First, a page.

@lizard $9 an hour in Vancouver isn’t really a decent living though. It beats $2.25 or whatever in parts of the US, but cost of living in Vancouver is higher than all but a very few American cities.

FancyMachine (#4,401)

@Worker Parasite Same here! When I’m in the US, I have to make a concerted effort to tell the other Canadians I’m with WHY tipping is a big deal over there! Glad to see it’s not just me though – sweet sweet validation.

@FancyMachine Yup, I tip 10-15% depending on the service at a restaurant and coffee shops get whatever change I get back (which, now that I think about it, is probably 10-15% of my drink too). I have never tipped 20% here, but I do tend to tip better when I go down to the States

lizard (#2,615)

@Worker Parasite its a very slippery slope then. if they make higher than minimum wage i dont think im inclined to subsidize their income to comfortable.

selenana (#673)

@lizard Yeah in a couple of US states there is a true minimum wage for servers so your theory would hold true there too (Oregon and Washington I think, not sure about others). But it is a slippery slope.

@FancyMachine I also generally tip 15% (I’m in AB, but I believe minimum wage is at least something close to that).

theotherginger (#1,304)

@FancyMachine I always tip 20% in the US, now that people have told me these things. I tip 15 in Canada, minimally. A friend who works as a server in downtown TO says his average is about 18, so I figure, 15 to 20, depending on the day. I figure, I should be able to pay for going out. Which includes a nice tip.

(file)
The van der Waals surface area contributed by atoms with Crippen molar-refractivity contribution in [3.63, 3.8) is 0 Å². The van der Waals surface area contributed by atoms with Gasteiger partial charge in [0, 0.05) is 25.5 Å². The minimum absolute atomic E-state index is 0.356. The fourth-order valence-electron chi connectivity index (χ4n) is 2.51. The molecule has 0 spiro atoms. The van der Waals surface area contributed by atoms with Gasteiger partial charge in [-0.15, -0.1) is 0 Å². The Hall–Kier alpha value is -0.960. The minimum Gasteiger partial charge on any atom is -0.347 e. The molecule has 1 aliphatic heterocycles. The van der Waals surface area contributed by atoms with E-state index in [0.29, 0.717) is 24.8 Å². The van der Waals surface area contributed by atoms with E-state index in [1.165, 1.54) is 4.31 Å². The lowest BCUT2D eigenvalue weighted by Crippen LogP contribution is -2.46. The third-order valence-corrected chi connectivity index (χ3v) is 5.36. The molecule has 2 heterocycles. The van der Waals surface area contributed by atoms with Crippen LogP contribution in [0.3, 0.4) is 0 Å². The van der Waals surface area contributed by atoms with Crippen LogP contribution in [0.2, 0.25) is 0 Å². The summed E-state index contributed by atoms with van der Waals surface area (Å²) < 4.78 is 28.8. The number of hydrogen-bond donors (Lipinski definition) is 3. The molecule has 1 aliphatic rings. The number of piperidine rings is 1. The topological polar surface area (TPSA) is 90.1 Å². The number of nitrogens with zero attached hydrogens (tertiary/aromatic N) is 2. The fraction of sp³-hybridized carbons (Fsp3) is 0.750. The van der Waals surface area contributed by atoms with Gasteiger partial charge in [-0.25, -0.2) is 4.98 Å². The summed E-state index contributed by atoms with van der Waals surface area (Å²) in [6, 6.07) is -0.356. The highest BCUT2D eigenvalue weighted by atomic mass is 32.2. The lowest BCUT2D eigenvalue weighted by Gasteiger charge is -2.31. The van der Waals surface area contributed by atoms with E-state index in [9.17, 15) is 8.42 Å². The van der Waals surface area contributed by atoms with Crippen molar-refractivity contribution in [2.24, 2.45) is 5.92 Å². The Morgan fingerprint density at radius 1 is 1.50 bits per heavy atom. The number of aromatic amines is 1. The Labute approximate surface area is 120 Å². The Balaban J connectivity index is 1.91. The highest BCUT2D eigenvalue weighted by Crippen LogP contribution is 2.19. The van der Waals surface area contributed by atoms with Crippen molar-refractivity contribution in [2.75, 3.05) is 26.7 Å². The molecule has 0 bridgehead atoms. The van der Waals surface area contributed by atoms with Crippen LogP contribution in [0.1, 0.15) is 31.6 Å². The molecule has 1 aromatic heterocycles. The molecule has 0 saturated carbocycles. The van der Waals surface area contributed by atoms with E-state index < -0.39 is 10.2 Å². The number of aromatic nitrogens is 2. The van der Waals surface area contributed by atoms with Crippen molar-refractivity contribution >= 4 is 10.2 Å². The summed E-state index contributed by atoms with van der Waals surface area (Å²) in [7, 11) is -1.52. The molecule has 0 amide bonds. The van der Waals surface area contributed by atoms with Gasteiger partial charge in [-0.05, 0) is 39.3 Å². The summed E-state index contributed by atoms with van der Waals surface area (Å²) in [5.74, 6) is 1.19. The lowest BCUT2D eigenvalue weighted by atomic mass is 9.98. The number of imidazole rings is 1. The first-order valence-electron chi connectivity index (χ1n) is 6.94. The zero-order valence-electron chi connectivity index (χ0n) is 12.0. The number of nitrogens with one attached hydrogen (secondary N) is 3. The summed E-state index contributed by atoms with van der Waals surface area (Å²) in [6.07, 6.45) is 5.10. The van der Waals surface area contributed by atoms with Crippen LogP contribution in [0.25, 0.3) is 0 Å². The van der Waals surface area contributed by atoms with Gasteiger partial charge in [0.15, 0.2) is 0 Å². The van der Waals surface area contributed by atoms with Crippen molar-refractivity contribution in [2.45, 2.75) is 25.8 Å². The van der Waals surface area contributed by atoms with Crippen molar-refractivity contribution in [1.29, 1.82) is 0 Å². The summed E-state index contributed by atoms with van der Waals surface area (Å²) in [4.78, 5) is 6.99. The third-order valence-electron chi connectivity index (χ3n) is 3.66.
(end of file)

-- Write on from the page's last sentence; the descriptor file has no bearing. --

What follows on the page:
cjm (#3,397)

I live in Oregon, were the minimum wage is almost $9 with no tip credit and no tax. I still tip, but I kind of feel like 15% is “Standard” and 20% is “good/extra mile” service. It’s interesting to me that everyone seems to be saying 20% is “standard.”
When I go out with a group for happy hour and our bill is $100 I make sure our tip is 20% because we order fewer drinks than most people and a lot of plates. So, if we are there 2 hours and the only table they had (unlikely), the server made $38, or $19 an hour. That seems to be plenty generous to me, especially if they also had another table with the same behavior and therefore made $29 an hour. I mean, that’s a living wage and more than a lot of people make. Am I a miser?

clo (#4,196)

@cjm They don’t make $29 though. They tip out bussers, kitchen staff, bartenders and so on 5-40% of the tips they earn in a night. And they also have to stay for a couple hours after closing to do sidework, and come in early to do other stuff and they’re not earning money during those times.

lizard (#2,615)

@clo most jobs require some sort of extra effort. i get what you are saying but its not much of point

dham (#2,271)

I could never love someone who tipped 15% on purpose.

dham (#2,271)

I think I am honestly suggesting divorce, I mean

boringbunny (#3,260)

I will preface this by saying that for average/good service, I tip at least 20% post-tax, including for delivery.

But is it weird to anyone else that we have a system of employers paying their employees basically nothing for working in a really demanding job, and yet somehow, people blame the customer for not making up for all this with a few extra dollars? It’s kinda like people blaming clothing shoppers for sweatshops. Maybe you’re more complicit than a naked guy but aren’t we focusing on the wrong atrocity here?

sunflowernut (#1,638)